"Nobody's free until everybody's free."—Fannie Lou Hamer
Last week the Friend of a Facebook Friend posted this in response to mention of the Target boycott:
“Why boycott for a single error in judgment? When the CEO admits it was a mistake and publicly announce changes to better vette candidates before making donations? I don't understand this modern knee jerk reaction to boycott? All your [sic] doing is affecting the local store sales. And all that is doing is reducing the hours of the hourly employees at location, making it harder for them to make a living.”
While I was trying to formulate a response appropriate to the Facebook format, I heard about Tyler Clementi’s suicide. And Oak Marshall’s rescinded homecoming crown. And saw Anderson Cooper interview the reptilian twit Andrew Shirvell, an A.D.A. for the state of Michigan, about his online harassment of openly gay U of M student council leader Chris Armstrong.
Insert deep breath here.
By the time Sweetie and I touched base about Jender’s invitation to contribute to Dan Savage’s It Gets Better campaign I was pretty well beat down by the news of the day. I didn’t fault Sweetie’s cynicism at all as she hissed,
“Really, Dan? When does it get better?”
So, Friend of Friend, I’d like to say this about that:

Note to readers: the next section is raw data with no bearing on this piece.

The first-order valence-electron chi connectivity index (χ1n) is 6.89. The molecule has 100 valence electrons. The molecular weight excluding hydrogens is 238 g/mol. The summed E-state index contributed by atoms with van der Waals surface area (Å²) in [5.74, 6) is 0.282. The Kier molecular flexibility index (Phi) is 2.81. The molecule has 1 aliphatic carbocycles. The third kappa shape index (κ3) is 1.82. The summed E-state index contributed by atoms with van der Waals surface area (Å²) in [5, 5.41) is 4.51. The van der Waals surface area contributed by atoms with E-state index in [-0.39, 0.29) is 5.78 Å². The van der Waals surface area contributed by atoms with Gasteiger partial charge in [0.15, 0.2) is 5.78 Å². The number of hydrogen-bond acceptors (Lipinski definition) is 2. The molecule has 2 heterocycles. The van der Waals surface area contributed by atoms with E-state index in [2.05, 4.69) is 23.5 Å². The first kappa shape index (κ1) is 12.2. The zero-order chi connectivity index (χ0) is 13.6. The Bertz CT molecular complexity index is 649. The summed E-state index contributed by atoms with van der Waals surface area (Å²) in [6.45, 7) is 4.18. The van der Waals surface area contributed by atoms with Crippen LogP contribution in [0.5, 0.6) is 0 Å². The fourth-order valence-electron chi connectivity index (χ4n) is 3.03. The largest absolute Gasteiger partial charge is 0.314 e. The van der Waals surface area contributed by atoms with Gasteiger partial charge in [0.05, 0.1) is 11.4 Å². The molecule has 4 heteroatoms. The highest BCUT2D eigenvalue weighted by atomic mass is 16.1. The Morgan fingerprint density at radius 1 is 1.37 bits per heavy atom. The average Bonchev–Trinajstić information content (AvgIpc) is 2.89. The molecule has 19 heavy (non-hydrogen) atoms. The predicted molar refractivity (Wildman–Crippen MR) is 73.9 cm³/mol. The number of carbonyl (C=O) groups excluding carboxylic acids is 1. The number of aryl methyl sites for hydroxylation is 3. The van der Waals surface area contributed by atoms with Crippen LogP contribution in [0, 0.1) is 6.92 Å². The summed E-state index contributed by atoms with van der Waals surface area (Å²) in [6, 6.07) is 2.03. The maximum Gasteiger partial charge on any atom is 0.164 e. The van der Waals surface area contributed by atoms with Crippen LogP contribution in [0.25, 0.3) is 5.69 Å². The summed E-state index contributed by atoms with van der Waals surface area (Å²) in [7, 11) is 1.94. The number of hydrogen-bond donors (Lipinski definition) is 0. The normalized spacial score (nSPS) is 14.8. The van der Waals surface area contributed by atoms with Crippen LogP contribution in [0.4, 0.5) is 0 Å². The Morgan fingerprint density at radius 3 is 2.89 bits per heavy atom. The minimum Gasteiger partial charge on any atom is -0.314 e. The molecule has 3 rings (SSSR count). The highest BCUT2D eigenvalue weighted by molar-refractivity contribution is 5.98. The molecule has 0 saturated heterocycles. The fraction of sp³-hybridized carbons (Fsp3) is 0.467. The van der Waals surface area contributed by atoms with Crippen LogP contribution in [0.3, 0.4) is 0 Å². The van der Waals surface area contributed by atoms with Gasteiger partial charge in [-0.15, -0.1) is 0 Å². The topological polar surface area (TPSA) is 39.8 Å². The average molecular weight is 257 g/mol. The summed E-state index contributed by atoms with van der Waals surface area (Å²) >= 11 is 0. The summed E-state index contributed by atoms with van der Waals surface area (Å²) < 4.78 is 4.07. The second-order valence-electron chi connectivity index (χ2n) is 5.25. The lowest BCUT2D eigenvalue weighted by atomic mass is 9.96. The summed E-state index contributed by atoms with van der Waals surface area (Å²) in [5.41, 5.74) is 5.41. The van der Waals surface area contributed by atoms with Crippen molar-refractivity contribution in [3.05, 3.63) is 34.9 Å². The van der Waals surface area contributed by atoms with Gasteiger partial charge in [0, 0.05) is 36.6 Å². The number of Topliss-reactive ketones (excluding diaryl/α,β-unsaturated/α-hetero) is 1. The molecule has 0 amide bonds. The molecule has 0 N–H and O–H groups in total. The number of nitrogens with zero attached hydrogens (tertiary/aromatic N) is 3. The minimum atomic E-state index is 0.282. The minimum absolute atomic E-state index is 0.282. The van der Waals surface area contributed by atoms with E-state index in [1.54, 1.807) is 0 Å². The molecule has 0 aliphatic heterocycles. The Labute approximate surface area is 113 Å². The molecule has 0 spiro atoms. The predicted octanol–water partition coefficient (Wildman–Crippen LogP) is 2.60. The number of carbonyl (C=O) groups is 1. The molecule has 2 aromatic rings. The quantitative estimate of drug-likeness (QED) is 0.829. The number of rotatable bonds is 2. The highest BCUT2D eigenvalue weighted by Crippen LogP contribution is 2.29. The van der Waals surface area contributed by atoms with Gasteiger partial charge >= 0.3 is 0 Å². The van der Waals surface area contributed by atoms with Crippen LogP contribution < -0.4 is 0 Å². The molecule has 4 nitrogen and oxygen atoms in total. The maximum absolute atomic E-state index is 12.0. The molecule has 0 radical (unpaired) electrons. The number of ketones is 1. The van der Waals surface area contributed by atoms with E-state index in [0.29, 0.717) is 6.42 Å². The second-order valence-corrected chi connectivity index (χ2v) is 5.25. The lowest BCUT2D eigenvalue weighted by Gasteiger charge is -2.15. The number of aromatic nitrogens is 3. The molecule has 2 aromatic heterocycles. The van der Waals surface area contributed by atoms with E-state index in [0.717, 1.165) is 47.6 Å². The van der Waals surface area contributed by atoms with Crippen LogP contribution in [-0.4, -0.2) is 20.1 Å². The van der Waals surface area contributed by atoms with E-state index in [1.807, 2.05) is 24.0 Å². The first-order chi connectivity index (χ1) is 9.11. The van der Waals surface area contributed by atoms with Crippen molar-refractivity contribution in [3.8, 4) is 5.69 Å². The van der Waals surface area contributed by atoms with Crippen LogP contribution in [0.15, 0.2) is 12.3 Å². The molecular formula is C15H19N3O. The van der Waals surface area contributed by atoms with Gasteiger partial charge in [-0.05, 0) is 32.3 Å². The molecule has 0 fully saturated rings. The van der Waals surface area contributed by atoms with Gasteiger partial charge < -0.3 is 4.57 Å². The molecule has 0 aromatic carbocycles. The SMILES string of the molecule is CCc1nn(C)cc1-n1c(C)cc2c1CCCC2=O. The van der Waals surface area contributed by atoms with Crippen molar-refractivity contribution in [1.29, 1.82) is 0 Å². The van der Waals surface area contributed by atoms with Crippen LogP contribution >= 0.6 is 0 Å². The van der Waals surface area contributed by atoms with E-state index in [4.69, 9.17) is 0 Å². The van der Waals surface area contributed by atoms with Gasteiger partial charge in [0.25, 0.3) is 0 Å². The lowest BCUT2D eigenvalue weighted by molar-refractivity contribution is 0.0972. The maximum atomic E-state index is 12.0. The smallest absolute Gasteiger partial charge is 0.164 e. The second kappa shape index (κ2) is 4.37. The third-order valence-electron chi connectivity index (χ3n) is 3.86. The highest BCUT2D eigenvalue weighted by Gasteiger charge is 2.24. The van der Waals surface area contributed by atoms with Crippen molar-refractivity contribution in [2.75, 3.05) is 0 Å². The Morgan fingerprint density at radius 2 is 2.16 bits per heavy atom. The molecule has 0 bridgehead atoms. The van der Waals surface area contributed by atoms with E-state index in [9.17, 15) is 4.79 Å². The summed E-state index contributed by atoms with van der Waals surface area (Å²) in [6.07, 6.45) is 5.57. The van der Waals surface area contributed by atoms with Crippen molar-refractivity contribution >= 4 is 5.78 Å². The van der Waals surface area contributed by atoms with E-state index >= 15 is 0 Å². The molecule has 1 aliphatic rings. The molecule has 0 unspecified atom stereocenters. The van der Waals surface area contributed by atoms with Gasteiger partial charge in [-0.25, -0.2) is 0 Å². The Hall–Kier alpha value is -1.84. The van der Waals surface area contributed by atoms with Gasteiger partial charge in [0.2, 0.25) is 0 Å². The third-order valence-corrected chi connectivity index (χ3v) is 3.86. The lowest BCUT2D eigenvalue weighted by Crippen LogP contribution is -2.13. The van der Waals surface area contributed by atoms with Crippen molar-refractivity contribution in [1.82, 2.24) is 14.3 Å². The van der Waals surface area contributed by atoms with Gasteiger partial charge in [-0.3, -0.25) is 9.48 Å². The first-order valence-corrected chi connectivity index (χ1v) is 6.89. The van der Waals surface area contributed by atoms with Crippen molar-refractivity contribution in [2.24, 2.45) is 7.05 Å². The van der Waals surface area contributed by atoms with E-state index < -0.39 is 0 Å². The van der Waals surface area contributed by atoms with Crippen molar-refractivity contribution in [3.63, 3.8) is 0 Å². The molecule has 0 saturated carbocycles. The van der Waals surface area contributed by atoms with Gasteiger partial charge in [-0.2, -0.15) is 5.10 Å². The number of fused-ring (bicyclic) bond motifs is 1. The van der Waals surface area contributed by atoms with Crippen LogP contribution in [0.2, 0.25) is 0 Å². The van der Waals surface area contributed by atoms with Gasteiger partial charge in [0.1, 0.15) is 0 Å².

I wish I could describe for you what it feels like to live in a world where alliance with those who would see me dead can be seen by a nice, reasonable man such as yourself as nothing more than “an error in judgment.”
Where people who call for “death and violence to gay people” [Human Rights Campaign] claim the moniker Christian without challenge or irony.
Every time the TV heads talk about what they like to call gay marriage and I like to call my life I am reminded that my right to live and love are in question. That I move unharmed through the world only through the power of a patchwork grace: the laws of my Commonwealth but not my nation; the goodwill of my neighbors and not the consensus of my culture. Every day the debate about my right to be underscores my expendability, my vulnerability, my lack of value.
Friend of friend, imagine your culture discussing your worth and dignity as if it were a question.
I wish I could describe how it feels to live in a society where my rights are open for debate and diminution in order to appease the religious zeal of others. In which the condemnation of someone else’s clergy has more real impact on my life than my own minister’s blessing.
I wish I could explain the psychic strength it takes to withstand this insidious attack day-in and day-out. How the constant condemnation of those that hate me, and even the apparently fair-and-balanced examination—Is it acceptable? Or is it perverse?—of my way of love, carries the stink of shame. How some days, when the death-toll is high and the good news sparse, I can forget that it is not my shame. It is the shame of those who imagine that any human has greater value than any other.
Those are the days I think of Fannie Lou Hamer.
Mrs. Hamer was born a sharecropper to the children of slaves. She was sterilized against her will and terrorized and beaten for her work in the Civil Rights movement.
I think of the degradation heaped upon her, the shame and humiliation, the theft of her labor and progeny, the denial of her humanity, the injury to her body and soul.